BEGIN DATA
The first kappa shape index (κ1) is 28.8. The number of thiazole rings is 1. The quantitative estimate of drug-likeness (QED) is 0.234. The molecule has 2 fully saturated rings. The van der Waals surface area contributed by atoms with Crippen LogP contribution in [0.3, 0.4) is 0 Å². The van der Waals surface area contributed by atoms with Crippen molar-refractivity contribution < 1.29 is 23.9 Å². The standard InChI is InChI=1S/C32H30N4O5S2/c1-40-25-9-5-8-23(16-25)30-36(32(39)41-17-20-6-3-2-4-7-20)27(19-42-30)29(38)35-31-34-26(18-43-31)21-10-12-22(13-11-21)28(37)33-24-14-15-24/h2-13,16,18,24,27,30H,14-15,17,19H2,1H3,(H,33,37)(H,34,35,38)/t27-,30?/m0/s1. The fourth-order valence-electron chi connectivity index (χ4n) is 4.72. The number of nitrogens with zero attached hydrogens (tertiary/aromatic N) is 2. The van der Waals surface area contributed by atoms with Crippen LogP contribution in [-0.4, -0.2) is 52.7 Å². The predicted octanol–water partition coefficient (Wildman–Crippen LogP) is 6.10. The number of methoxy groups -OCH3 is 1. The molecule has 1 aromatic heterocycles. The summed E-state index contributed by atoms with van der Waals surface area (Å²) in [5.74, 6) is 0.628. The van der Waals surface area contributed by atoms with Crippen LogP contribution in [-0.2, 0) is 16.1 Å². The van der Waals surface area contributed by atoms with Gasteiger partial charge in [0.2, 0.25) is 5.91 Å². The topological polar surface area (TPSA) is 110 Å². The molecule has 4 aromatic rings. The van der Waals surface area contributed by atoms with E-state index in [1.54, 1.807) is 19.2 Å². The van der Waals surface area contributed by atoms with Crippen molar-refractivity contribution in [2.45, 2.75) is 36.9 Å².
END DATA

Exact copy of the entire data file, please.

The first kappa shape index (κ1) is 28.8. The number of thiazole rings is 1. The quantitative estimate of drug-likeness (QED) is 0.234. The molecule has 2 fully saturated rings. The van der Waals surface area contributed by atoms with Crippen LogP contribution in [0.3, 0.4) is 0 Å². The van der Waals surface area contributed by atoms with Crippen molar-refractivity contribution < 1.29 is 23.9 Å². The standard InChI is InChI=1S/C32H30N4O5S2/c1-40-25-9-5-8-23(16-25)30-36(32(39)41-17-20-6-3-2-4-7-20)27(19-42-30)29(38)35-31-34-26(18-43-31)21-10-12-22(13-11-21)28(37)33-24-14-15-24/h2-13,16,18,24,27,30H,14-15,17,19H2,1H3,(H,33,37)(H,34,35,38)/t27-,30?/m0/s1. The fourth-order valence-electron chi connectivity index (χ4n) is 4.72. The number of nitrogens with zero attached hydrogens (tertiary/aromatic N) is 2. The van der Waals surface area contributed by atoms with Crippen LogP contribution in [-0.4, -0.2) is 52.7 Å². The predicted octanol–water partition coefficient (Wildman–Crippen LogP) is 6.10. The number of methoxy groups -OCH3 is 1. The molecule has 1 aromatic heterocycles. The summed E-state index contributed by atoms with van der Waals surface area (Å²) in [5.74, 6) is 0.628. The van der Waals surface area contributed by atoms with Crippen LogP contribution in [-0.2, 0) is 16.1 Å². The van der Waals surface area contributed by atoms with Gasteiger partial charge in [0.2, 0.25) is 5.91 Å². The topological polar surface area (TPSA) is 110 Å². The molecule has 4 aromatic rings. The van der Waals surface area contributed by atoms with E-state index in [1.54, 1.807) is 19.2 Å². The van der Waals surface area contributed by atoms with Crippen molar-refractivity contribution in [2.45, 2.75) is 36.9 Å².